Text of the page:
Danilo De Leon, a participant coming from Edmonton, has already been on authorities’ radar, having been required since 2017 to report to the Canada Border Services Agency in person every other Wednesday and twice a week by phone. Canada has been renewing his work permit yearly but refused to grant him temporary resident status, leaving him in limbo and depriving him of health care and other government services.

As a truck driver, the biggest challenge was to get time off from work to make the trip. He wouldn’t be able to do it if his boss didn’t step up at the last minute and offer to cover two shifts.

De Leon started his activism shortly after he arrived from the Philippines in 2009 as a janitor under the temporary foreign worker program. He organized a campaign to form a union at his workplace and later founded Migrante Alberta to advocate for migrants’ rights in the province.

“The thing is, we are vulnerable from the abuse by employers, by (job) recruiters, by consultants and by immigration lawyers because we are undocumented,” said the 51-year-old father of two girls whom he has not seen for almost a decade.

“We’re working. We’re paying taxes. We’re contributing to Canada. We are not a burden to Canada even when we lose our status,” he added. “The abuse must stop.”

Abu Hena Mostofa Kamal can’t wait for the 16-hour trip from Thunder Bay for a chance to be heard in Ottawa and, is grateful for the support from the local community — two of his Canadian friends are taking time off and driving him there.

A former international student from Bangladesh, the 22-year-old was forced to quit his studies at Lakehead University in 2020 when his family could no longer support him as a result of the economic downturn caused by the pandemic.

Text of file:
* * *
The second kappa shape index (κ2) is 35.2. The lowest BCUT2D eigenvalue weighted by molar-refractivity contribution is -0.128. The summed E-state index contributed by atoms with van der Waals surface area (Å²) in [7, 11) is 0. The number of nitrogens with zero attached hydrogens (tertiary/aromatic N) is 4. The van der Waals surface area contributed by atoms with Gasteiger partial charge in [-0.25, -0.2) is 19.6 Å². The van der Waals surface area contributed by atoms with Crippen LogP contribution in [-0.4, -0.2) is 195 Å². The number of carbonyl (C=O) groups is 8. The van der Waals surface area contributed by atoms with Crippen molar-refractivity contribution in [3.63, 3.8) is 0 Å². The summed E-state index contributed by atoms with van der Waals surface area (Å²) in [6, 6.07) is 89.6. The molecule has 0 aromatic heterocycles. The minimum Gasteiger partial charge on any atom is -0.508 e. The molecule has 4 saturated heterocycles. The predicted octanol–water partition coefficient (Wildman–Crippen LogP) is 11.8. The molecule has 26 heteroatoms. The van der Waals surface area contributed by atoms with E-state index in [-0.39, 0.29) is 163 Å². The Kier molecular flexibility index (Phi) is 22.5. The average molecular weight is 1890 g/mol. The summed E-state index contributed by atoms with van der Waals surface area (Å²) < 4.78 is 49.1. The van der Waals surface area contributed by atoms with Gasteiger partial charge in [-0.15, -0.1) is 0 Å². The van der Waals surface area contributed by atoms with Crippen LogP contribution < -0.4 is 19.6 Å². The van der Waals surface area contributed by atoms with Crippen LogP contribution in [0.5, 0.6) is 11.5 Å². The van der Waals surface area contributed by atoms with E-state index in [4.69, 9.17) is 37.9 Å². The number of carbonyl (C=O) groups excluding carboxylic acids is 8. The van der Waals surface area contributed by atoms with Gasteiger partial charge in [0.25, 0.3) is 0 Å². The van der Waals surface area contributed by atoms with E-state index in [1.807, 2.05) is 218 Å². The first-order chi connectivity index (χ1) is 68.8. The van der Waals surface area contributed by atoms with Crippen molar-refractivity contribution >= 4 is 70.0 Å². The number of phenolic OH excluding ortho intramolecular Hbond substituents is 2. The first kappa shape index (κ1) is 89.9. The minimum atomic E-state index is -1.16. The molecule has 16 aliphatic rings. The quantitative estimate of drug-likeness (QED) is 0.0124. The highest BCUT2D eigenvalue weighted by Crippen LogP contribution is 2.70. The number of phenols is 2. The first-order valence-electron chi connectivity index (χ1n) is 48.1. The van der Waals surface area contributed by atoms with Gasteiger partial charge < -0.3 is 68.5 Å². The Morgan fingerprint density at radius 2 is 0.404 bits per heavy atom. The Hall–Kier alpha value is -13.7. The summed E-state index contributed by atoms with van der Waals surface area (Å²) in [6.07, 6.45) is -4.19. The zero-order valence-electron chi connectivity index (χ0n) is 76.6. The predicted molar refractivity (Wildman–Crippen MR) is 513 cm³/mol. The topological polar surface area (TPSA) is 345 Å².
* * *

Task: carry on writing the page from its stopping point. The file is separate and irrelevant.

Last year, with his study permit fast expiring, he was able to apply for permanent residence under a special pathway introduced for international graduates and migrant workers who have accumulated a minimum of 1,560 employment hours in designated essential jobs.

While Kamal is waiting for his permanent residence application to be processed amid a huge immigration backlog, he fell out of status. In May, he was called in by border agents and issued an exclusion order for overstaying his study permit.

“We have been living in temporariness for so long and we hope our politicians will do the right thing and include everyone in the plan,” said Kamal, who has started local programs to welcome international students and shovel snow for seniors since arriving in Thunder Bay in 2018. He’s has also volunteered in a homeless shelter and soup kitchen.

“We’re excited to think about the opportunity to reunite with our family, have our basic rights and not live in the constant fear of getting removed. We just want to have a normal life and move ahead.”

Nicholas Keung is a Toronto-based reporter covering immigration for the Star. Follow him on Twitter: @nkeung